Tag Archives: environment

Save The Trees!

”I heard that you were cutting down some trees near our school and I was a bit upset because I Iove trees and our school will not be beautiful without them. I know your reasons for doing this, but I want to ask you not to cut all of them down. I hope you think again but if you don’t, you will know that I don’t agree with you.” From Lili, age 10

”I heard you that you are going to put cement around the river….the reason is good but the solution isn’t. There are plenty of other ways to fix it, for example, you could do the opposite of what you’re doing and plant more trees so the soil will get stronger or you could put stones around instead of cement.” From Kyria, age 11

 

Panyaden students met with and wrote letters to an official from the Royal Irrigation Department, Khun Suthisak, to voice their concerns about the cutting down of trees along the canal next to the school. Khun Suthisak explained that the base of the canal will be concreted to reduce soil erosion but most of the large trees on our side will be preserved. We were proud of our students who expressed their concerns for the environment thoughtfully and confidently. We thank Khun Suthisak for listening and patiently answering all of our questions.

 

_mg_1034-logo Panyaden International School students with their written messages to the Thai Irrigation Department office, Chiang Mai _mg_1033-logo Panyaden International School primary students with their written messages to the Thai Irrigation Department office, Chiang Mai img_4262 Panyaden International School students speak to the Thai Irrigation Department office, Chiang Mai

img_4276 Panyaden International School inspect trees around the school 20161006_123310-tree-logo-n Panyaden International School students and teachers check out trees outside the school 20161006_114235-tree-logo-n Panyaden International School Chiang Mai

Panyaden Green Contribution Day (Year 2 & 5)

Panyaden International School Year 2 and 5 students visit Pur Farm to plant trees

Doing our bit for conservation! Year 2 and Year 5 plant trees at Pur Farm to help rebuild and preserve our precious natural environment. Students were also able to see the trees they themselves planted 3 years ago. Pur Farm is a local, village-based project that aims to reforest land in Mae Taeng that was stripped of trees, upsetting the local ecosystem.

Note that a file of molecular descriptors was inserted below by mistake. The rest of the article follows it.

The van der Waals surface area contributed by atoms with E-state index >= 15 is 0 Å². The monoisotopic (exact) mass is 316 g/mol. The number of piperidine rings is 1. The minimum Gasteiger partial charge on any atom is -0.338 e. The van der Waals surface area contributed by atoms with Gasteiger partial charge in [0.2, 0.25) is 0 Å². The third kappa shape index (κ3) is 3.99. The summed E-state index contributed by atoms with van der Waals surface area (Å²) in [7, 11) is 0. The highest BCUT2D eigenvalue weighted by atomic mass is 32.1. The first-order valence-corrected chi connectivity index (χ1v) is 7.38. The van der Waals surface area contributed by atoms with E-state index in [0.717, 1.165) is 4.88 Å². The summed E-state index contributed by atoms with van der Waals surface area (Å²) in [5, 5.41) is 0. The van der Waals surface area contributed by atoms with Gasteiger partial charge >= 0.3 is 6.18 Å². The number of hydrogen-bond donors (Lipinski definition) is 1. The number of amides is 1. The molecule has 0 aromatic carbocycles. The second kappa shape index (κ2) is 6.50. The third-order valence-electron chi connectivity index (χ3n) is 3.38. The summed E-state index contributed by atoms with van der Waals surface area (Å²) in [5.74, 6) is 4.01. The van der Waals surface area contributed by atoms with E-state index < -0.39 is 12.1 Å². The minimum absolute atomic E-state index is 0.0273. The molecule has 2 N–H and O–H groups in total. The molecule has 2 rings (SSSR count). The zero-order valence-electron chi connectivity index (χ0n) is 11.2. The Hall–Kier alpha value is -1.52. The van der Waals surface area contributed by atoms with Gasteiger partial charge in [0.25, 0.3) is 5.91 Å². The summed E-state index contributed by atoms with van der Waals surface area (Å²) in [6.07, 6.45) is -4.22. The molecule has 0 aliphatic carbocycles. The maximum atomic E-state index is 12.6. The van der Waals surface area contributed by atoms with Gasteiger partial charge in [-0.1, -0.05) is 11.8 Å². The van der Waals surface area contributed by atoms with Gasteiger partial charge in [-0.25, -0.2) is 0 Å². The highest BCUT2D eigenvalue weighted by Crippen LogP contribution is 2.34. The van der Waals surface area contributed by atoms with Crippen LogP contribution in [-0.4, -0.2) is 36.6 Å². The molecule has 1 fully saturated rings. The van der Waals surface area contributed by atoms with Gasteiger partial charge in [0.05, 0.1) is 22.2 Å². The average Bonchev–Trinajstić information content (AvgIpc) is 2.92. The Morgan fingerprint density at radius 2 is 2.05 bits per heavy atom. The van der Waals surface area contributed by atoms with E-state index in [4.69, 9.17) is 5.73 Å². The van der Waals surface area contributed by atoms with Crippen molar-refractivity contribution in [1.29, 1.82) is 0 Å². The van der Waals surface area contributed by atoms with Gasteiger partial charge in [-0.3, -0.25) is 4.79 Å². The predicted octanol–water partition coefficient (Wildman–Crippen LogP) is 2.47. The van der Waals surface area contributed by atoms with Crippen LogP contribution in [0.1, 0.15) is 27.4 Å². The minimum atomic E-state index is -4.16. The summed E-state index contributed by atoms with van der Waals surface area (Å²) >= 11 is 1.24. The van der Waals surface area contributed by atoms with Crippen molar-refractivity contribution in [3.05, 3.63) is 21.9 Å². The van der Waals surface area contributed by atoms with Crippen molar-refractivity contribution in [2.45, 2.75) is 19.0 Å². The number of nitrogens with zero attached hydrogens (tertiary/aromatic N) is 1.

Panyaden International School student with the tree he planted at Pur Farm 3 years ago _mg_0102-logo Panyaden International School traveling to Pur Farm Panyaden International School teachers and students ready to plant trees at Pur Farm to help towards its conservation efforts. Ready to plant my tree! Panyaden International student at Pur Farm Panyaden International School primary student ready to plant her tree at Pur Farm Chiangmai

Lots more photos here on the blog.

Caring For Our Environment

Doing our part in helping the environment

IMG_9228 Panyaden School student planting tree in Chiang Mai

Apart from daily recycling and reducing practices at school, Panyaden students also had another opportunity to do their bit for the environment by planting trees during their field trip to Pur Farm on Friday. The farm in Chiang Mai is a locally-run conservation and reforestation programme supported by an international group, PurProjet.

Our Prathom students planted more than 30 teak and gmelina trees indigenous to primary and secondary forests in North Thailand. Their efforts will help towards the long-term regeneration of these forests.

field-trip-pure-home-organic-farm-2 Panyaden School's tree planting at Pure Farm, Chiang Mai Panyaden School field trip: organic Pure Farm field-trip-pure-home-organic-farm field-trip-pure-home-organic-farm field-trip-pure-home-organic-farm-5

Before the tree planting, our students went on an informative tour to learn about the project’s organic farming run with the help of community volunteers who encourage and teach farmers in the area to adopt environmentally-friendly and sustainable ways of growing vegetables and fruit.

More photos on the blog here.

Summer School: Course Details

 

LOVE THE EARTH!

PANYADEN SUMMER SCHOOL MARCH 2011

INTRODUCTION

This year’s Summer School will be five weeks of fun and educational activities based upon experiencing, appreciating and taking care of our environment. With a focus on learning through experience, using our hands and hearts as well as our minds, we will explore and appreciate the key elements of nature.

LEVELS

The Summer School will be taught in three groups:

Group I: Nursery and Kindergarten 1 (2 – 4 years old)

Group II: Kindergarten 2 to Prathom 2 (4 – 7 years old)

Group III: Prathom 3 to Prathom 6 (7 – 11 years old)

TOPICS for ALL LEVELS

Week 1: Love the Earth

Week 2: Water

Week 3: Earth

Week 4: Air

Week 5: Trees

LEARNING and DEVELOPMENT OUTCOMES for ALL LEVELS

Students will become aware of and understand the key elements of nature and how these support life. They will learn how to interact with them wisely, to save not exploit.

Our activities will focus on 4 aspects of your child’s development: